The Next Target in Portland’s War on Pollution? Gas-Powered Leaf Blowers

The city hopes to replace 300 gas guzzlers with electric models next year.

(Wesley Lapointe)

The city of Portland hopes to take 300 city-owned, gas-powered leaf blowers offline by Jan. 1, 2021.

Parks Commissioner Nick Fish will introduce a resolution Dec. 4 to snuff the hand-held versions of the world's most annoying appliance and convert to battery-powered blowers. (When technology permits, the city will also switch to larger backpack models.)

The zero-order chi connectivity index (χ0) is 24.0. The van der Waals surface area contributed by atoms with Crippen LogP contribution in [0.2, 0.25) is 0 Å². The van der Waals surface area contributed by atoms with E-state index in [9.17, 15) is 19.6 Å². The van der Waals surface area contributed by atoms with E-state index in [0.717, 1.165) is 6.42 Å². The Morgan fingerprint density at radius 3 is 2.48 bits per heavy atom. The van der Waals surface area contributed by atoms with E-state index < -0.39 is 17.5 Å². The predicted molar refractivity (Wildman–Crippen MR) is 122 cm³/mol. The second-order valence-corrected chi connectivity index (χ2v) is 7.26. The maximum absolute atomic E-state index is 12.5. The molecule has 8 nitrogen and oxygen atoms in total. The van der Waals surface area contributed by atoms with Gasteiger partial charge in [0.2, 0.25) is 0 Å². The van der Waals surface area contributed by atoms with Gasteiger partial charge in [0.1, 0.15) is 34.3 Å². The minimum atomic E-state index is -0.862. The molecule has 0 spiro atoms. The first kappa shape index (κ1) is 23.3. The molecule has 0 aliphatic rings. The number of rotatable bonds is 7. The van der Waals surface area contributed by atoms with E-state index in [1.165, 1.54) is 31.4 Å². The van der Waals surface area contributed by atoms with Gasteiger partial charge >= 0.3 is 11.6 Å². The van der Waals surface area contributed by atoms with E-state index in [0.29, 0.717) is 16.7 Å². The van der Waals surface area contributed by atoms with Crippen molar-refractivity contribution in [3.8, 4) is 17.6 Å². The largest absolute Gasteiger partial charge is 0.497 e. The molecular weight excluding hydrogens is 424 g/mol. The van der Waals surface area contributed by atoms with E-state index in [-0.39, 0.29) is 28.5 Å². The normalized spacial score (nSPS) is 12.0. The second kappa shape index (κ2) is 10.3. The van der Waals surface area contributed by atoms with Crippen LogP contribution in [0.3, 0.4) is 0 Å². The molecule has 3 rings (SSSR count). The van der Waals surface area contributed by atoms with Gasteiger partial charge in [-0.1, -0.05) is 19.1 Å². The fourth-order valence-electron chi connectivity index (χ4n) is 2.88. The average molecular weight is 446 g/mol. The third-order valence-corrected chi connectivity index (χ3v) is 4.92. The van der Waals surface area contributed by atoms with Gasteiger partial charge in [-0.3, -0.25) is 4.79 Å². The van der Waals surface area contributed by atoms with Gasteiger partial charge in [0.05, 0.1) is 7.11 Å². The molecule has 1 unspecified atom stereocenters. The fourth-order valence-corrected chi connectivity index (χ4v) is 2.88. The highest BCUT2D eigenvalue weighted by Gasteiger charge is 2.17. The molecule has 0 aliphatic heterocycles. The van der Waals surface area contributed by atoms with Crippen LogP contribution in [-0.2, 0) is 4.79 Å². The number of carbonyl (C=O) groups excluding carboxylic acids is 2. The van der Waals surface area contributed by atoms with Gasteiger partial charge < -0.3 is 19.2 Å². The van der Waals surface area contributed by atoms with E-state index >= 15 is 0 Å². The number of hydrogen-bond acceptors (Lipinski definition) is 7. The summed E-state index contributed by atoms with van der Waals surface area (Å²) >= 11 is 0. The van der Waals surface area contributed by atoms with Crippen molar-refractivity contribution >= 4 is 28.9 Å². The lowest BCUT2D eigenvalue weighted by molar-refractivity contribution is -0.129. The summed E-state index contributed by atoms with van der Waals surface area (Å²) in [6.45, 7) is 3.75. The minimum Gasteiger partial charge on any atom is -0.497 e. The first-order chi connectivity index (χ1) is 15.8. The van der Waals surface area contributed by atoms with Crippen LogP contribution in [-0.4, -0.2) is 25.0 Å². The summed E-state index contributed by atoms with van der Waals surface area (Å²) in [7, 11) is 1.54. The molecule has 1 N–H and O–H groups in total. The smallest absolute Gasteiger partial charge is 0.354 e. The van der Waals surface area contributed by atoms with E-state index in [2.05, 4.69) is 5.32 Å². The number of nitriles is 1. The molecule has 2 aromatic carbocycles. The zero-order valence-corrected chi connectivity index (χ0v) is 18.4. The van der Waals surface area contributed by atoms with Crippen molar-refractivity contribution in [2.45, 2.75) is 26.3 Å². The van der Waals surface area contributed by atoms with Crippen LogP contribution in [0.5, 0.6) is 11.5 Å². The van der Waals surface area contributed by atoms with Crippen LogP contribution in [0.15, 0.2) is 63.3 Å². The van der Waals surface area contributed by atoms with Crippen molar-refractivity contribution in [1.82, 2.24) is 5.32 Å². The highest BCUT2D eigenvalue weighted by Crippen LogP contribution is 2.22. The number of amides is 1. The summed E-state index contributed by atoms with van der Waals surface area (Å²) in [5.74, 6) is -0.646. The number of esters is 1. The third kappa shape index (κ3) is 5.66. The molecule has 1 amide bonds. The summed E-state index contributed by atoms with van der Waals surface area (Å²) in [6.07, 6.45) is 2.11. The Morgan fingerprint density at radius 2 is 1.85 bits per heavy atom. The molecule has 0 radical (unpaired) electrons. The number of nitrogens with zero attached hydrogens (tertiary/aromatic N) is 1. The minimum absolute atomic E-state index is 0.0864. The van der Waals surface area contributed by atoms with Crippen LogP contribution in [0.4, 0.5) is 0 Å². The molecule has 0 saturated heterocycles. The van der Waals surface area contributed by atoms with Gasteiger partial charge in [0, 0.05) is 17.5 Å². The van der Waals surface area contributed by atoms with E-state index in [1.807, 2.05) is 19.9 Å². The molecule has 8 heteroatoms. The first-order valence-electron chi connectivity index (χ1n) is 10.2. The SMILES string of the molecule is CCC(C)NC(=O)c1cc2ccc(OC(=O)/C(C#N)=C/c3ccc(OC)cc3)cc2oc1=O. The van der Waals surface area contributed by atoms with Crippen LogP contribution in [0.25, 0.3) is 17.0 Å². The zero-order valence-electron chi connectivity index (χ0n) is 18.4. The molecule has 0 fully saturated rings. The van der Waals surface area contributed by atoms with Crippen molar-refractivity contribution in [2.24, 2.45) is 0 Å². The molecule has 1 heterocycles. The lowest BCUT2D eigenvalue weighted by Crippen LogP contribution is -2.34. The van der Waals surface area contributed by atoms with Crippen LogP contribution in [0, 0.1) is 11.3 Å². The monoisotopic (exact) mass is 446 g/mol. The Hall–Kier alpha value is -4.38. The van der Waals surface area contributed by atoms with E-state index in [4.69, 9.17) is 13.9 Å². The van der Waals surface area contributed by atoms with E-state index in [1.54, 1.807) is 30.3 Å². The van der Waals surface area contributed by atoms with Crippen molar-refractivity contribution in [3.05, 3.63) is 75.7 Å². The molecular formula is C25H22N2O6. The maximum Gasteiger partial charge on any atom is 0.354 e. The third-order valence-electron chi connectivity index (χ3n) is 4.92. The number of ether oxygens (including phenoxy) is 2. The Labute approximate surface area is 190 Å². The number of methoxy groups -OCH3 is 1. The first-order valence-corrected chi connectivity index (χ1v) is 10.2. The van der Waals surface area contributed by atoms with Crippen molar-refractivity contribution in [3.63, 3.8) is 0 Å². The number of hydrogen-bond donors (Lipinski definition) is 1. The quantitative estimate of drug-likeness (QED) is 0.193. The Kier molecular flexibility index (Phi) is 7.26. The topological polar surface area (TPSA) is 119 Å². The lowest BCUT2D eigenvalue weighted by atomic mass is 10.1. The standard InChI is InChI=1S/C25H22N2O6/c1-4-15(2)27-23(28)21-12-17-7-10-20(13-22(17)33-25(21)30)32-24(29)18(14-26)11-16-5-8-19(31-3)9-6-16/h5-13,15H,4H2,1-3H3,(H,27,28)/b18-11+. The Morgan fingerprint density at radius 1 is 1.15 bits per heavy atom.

The rationale? Gas-powered blowers are four times louder than electric ones, advocates say, and emit tiny, toxic hydrocarbon molecules that are bad for the environment and the public's health.

It's the latest ban by a city that has proudly put the kibosh on plastic foam takeout containers, plastic bags and single-use plastic straws.

This effort might not be as controversial: The city isn't telling private businesses what to do—at least not yet. "We will also begin a working group next year to consider an equitable, citywide transition in the future," says Asena Lawrence, a Fish staffer.

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